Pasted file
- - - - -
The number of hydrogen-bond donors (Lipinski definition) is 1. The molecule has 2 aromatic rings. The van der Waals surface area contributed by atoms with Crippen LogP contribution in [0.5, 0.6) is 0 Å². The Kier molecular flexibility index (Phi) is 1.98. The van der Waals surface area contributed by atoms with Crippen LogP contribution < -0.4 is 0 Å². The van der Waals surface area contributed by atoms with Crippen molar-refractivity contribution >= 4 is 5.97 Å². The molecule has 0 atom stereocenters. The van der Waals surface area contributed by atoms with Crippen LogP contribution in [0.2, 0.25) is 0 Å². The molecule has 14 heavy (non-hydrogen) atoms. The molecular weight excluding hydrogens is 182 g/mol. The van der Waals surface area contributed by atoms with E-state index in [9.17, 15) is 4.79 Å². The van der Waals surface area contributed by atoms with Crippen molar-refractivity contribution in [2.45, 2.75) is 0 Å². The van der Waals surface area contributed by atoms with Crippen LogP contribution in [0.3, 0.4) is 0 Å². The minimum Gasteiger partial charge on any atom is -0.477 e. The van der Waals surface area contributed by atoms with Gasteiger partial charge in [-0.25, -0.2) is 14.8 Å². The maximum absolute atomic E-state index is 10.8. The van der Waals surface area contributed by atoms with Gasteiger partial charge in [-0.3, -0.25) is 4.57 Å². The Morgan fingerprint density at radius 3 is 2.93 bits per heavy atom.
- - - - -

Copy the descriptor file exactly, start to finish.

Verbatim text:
The number of hydrogen-bond donors (Lipinski definition) is 1. The molecule has 2 aromatic rings. The van der Waals surface area contributed by atoms with Crippen LogP contribution in [0.5, 0.6) is 0 Å². The Kier molecular flexibility index (Phi) is 1.98. The van der Waals surface area contributed by atoms with Crippen LogP contribution < -0.4 is 0 Å². The van der Waals surface area contributed by atoms with Crippen molar-refractivity contribution >= 4 is 5.97 Å². The molecule has 0 atom stereocenters. The van der Waals surface area contributed by atoms with Crippen LogP contribution in [0.2, 0.25) is 0 Å². The molecule has 14 heavy (non-hydrogen) atoms. The molecular weight excluding hydrogens is 182 g/mol. The van der Waals surface area contributed by atoms with E-state index in [9.17, 15) is 4.79 Å². The van der Waals surface area contributed by atoms with Crippen molar-refractivity contribution in [2.45, 2.75) is 0 Å². The van der Waals surface area contributed by atoms with Crippen LogP contribution in [0.3, 0.4) is 0 Å². The minimum Gasteiger partial charge on any atom is -0.477 e. The van der Waals surface area contributed by atoms with Gasteiger partial charge in [-0.25, -0.2) is 14.8 Å². The maximum absolute atomic E-state index is 10.8. The van der Waals surface area contributed by atoms with Gasteiger partial charge in [-0.3, -0.25) is 4.57 Å². The Morgan fingerprint density at radius 3 is 2.93 bits per heavy atom.